• MMS Youtube
  • MMS Facebook
  • MMS Linkedin
  • MMS Twitter
6/14/2019 | 1 MINUTE READ

Protolabs Moving into Production-Level Additive Manufacturing Work

Facebook Share Icon LinkedIn Share Icon Twitter Share Icon Share by EMail icon Print Icon

The production launch spotlights Protolabs’ effort to advance in industrial 3D printing beyond prototyping.

Share

Facebook Share Icon LinkedIn Share Icon Twitter Share Icon Share by EMail icon Print Icon

Protolabs has launched production capabilities for its metal 3D printing service. The new capabilities use secondary processes to improve the strength, dimensional accuracy and cosmetic appearance of metal parts. As part of the launch, enhanced inspection reporting is also being made available.

“We see it every day. The designers and engineers we work with in industries like aerospace and medtech are choosing additive manufacturing for complex components in high-requirement applications,” says Greg Thompson, global product manager for 3D printing. “These new production capabilities help them optimize their designs to enhance performance, reduce costs and consolidate supply chains, and do so much faster than ever before.”

Protolabs uses direct metal laser sintering (DMLS) technology (which is ISO 9001 and AS9100D-certified) to 3D print metal production parts. Once parts are built, several secondary options like post-process machining, tapping, reaming and heat treatments are available, along with quality control measures like powder analysis, material traceability and process validation.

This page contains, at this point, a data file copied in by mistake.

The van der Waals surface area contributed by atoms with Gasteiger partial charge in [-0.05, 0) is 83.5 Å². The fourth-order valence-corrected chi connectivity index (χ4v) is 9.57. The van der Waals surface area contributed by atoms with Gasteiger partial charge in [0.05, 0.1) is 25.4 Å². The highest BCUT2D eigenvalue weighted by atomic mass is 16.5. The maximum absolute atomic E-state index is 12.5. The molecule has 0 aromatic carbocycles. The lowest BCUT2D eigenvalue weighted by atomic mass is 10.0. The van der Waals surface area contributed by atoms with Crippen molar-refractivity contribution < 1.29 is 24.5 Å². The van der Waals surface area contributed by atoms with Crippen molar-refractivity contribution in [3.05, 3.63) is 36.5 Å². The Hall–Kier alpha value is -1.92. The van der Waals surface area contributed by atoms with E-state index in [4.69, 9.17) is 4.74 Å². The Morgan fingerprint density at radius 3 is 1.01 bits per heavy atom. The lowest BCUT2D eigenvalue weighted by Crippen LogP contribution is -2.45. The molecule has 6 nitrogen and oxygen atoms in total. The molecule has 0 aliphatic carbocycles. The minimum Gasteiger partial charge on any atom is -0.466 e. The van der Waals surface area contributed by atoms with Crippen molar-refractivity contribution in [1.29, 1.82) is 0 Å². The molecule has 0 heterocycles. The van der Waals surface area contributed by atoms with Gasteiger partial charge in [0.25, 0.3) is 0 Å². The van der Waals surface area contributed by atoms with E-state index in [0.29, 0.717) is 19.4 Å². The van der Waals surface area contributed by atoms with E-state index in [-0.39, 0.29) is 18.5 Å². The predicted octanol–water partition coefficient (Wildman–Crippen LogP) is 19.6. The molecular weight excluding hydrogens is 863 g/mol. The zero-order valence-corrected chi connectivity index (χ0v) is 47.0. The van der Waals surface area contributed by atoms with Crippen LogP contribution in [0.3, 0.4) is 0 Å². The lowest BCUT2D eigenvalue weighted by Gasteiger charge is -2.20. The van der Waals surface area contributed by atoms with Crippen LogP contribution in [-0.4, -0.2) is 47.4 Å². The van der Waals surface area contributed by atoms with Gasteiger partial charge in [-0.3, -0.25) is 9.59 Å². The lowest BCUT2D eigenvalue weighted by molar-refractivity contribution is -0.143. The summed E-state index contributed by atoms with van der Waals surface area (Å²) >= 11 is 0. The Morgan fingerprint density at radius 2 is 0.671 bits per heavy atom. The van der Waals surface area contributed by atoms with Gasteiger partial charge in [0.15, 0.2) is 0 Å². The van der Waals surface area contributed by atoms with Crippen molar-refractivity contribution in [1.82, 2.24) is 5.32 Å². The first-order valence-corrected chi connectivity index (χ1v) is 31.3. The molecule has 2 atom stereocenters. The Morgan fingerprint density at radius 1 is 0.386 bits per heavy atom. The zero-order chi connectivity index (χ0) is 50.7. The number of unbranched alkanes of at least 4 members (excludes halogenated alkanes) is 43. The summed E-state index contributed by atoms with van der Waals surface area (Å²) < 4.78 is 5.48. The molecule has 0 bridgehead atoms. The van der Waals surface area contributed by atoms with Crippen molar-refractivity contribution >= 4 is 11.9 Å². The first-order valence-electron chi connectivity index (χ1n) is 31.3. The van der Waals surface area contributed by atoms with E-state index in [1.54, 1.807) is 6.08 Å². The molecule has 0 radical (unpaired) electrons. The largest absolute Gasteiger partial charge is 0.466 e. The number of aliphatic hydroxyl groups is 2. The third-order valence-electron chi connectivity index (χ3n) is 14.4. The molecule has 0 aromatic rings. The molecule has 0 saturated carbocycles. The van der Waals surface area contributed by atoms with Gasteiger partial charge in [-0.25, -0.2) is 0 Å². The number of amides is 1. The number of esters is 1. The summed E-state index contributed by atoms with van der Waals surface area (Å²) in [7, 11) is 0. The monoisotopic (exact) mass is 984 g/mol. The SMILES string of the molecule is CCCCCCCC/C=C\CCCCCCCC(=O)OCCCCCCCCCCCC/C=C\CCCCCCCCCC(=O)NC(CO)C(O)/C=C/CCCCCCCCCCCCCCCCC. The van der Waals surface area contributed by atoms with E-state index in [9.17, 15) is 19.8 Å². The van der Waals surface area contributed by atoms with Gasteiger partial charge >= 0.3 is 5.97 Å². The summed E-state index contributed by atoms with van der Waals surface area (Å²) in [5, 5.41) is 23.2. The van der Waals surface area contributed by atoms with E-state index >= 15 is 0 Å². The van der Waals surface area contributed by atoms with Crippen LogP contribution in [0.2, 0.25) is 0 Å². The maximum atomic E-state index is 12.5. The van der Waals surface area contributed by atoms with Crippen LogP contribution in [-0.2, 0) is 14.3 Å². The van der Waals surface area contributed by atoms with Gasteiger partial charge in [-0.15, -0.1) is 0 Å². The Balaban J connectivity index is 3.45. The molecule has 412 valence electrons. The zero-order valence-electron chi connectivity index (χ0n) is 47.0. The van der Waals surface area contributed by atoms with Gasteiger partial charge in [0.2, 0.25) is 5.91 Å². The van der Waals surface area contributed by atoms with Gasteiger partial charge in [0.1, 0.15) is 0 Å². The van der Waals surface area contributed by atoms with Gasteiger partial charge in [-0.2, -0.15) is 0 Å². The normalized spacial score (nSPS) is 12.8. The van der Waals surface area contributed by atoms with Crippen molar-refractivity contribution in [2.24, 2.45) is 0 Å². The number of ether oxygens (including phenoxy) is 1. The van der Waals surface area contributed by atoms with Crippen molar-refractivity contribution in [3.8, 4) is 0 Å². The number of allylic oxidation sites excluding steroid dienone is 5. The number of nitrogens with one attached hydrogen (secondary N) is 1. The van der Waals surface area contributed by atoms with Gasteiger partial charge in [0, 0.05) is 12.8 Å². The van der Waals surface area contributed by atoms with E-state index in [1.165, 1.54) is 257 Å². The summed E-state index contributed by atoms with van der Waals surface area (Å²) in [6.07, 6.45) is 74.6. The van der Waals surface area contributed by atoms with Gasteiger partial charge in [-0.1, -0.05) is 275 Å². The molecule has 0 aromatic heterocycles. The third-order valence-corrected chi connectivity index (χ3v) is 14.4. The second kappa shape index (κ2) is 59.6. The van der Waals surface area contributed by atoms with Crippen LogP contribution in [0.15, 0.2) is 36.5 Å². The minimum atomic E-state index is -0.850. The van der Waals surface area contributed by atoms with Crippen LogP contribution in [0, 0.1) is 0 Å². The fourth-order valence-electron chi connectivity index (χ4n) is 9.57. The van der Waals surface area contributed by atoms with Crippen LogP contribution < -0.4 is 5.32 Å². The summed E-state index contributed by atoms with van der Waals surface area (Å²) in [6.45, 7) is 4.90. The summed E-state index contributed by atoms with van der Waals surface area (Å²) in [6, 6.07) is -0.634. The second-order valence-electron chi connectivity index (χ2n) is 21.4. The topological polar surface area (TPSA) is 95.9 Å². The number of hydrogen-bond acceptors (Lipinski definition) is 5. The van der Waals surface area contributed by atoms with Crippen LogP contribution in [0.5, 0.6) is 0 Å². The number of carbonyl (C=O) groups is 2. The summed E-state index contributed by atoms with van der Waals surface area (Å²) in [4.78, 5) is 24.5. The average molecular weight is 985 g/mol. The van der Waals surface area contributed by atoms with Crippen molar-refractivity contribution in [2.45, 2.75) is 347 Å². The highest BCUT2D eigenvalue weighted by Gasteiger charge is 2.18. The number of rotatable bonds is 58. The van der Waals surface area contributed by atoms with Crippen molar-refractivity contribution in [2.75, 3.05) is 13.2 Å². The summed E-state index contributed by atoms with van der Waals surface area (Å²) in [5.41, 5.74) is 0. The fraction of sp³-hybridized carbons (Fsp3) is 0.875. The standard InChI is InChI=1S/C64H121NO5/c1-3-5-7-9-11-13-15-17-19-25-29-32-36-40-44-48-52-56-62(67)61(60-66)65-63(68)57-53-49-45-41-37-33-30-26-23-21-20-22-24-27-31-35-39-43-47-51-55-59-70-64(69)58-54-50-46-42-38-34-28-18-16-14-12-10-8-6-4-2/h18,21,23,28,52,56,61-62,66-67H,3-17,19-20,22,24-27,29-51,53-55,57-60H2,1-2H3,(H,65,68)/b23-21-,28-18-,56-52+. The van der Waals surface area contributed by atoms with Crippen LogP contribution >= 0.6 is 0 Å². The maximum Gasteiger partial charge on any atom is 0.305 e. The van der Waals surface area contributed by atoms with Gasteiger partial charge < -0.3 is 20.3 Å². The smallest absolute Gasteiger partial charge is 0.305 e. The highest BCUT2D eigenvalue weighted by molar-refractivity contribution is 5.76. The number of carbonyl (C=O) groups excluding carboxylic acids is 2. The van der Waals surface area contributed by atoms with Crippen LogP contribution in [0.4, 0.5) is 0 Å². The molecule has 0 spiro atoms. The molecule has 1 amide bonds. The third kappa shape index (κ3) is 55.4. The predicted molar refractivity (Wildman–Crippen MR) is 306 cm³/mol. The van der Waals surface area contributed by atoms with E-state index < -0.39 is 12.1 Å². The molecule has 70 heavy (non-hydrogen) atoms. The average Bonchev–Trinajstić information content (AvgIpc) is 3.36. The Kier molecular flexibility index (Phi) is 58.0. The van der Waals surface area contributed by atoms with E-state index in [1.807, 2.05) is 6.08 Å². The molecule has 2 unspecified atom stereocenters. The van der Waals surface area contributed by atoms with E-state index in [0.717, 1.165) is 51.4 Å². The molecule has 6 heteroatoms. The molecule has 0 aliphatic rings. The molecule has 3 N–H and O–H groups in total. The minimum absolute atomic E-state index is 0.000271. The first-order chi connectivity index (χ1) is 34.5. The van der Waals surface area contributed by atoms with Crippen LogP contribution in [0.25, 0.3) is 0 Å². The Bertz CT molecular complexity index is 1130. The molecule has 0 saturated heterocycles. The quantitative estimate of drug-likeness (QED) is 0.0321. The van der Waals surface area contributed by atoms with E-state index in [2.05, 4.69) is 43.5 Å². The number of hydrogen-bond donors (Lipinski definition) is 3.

The production launch spotlights Protolabs’ effort to advance in industrial 3D printing beyond prototyping. The company has joined GE’s Additive Manufacturing Network and MIT's Additive Manufacturing Consortium to facilitate this push. The company has also added capacity to support its growth with more than 25 GE Additive Concept Laser Mlab and M2 machines for DMLS production.

RELATED CONTENT

  • Metal AM in a Machine Shop? Ask the Marines

    A hybrid system combining metal 3D printing with machining gives the Marine Corps perhaps its most effective resource yet for obtaining needed hardware in the field. It also offers an extreme version of the experience a machine shop might have in adding metal AM to its capabilities.

  • Machining, Disruption and the Years Ahead

    Three major technological advancements have changed modern manufacturing. Pay attention or get left behind.

  • Video: 3D-Printed Car, Mark II

    In six weeks, Oak Ridge National Laboratory’s Manufacturing Demonstration Facility 3D printed a working Shelby Cobra for the Detroit Auto Show. This facility will be on of the locations for an Additive Manufacturing Conference debuting in October.

Related Topics

Resources